Taken in pieces, the ambivalence, confusion and complexity one finds in the life histories of Apphia, Rhoda and Sandra would seem to be emotionally and morally destructive, both to individuals and to the group they belong to. When viewed as an interconnected and overlapping pattern of life histories, however, these stories reveal much continuity and unity, particularly with regard to a desire to confront the past in order to reshape the present and the future. Seen in this light, ambivalence towards the Qallunaat-induced transformation of Inuit society has inspired a new found commitment to revising popular constructions of the past and reimagining how to live in the present. These are the seeds, I think, of a new wave of intellectual vitality and political activism that will keep Inuit tradition and identity relevant in an age of expanding corporatization and mass consumption.

Another strength of the book is that it exposes the benefits of cooperation and collaboration between anthropologists and informants, which is refreshing given much recent criticism about the exploitation of indigenous peoples on the part of researchers. Wachowich admits that in editing and arranging the stories for publication, she was careful to preserve their voices and narrative styles. That being said, I myself was frustrated with the paucity of analysis and exegesis, particularly in light of recent transformations in Inuit society. When compared to their peers in other regions of the Arctic, are the experiences of Apphia, Rhoda and Sandra typical, atypical, neither or both? Why or why not? What do these stories say about Inuit culture, identity and gender—do they confirm or undermine stereotypes? Where do these narratives fit in an emerging canon of subaltern autobiographies written by women of color growing up in the shadow of repressive colonial and neocolonial regimes? Looking back, however, I think of the absence of critical analysis not so much a weakness but an important challenge to future researchers. We should think of these life stories not as a conclusion but as the foundation for future discussions and inquiries into Inuit ideas about memory, history and identity.

Another issue these stories raise is the question of authorship. Based on Wachowich's description of her role in the collection, transcription and final editing of these women's stories, I am confused by her claim as being the primary author of Saqiyuq. Even with the addition of an introduction, endnotes, and an overview (all written by Wachowich), Saqiyuq is primarily a collection of stories by three Inuit women. This is its main strength and its most important contribution to the study of Inuit. Wachowich should be credited with bringing these stories to press, and editing them, but not with being the primary author of these stories.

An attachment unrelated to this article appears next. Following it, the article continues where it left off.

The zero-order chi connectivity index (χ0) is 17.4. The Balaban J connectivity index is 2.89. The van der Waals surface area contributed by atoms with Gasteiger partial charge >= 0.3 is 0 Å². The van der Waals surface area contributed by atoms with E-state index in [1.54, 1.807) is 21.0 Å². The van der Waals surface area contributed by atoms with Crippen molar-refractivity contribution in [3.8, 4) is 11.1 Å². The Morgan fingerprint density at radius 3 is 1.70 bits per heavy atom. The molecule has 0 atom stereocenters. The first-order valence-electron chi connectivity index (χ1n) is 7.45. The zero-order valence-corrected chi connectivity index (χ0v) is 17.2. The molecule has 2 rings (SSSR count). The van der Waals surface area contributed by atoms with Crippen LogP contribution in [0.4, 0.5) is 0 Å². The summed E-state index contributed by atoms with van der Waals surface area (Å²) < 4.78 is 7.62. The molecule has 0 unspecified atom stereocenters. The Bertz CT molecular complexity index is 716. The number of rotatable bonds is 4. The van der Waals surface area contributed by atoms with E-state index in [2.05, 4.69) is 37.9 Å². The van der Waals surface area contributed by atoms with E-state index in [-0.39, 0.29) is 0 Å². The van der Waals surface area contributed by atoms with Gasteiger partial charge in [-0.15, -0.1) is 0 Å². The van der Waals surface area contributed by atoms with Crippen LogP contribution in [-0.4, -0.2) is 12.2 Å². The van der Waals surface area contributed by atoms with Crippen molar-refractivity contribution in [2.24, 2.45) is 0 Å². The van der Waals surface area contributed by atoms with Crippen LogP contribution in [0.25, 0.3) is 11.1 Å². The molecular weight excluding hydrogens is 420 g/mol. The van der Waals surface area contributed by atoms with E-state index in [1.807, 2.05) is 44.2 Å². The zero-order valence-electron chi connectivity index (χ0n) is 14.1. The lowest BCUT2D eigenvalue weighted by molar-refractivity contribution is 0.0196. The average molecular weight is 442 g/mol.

These criticisms aside, this book is essential reading for anyone working in the field of Inuit Studies. It is particularly suitable for undergraduate classes focusing on anthropology, biography, folklore, ethnohistory, history, indigenous peoples, gender, and of course, Inuit Studies or for anyone teaching methodology (graduate and undergraduate levels) in the social sciencees. The life histories of Apphia, Rhoda and Sandra provide a badly needed corrective to the legacy of one-dimensional portraits of Inuit encountered in copious explorer and adventure memoirs. In Saqiyuq one finds not caricatures but complex characters whose lives are richly textured and whose stories are at once compelling, disturbing and stimulating. Perhaps this style of juxtaposing life histories is the beginning of a new tradition of Inuit literature.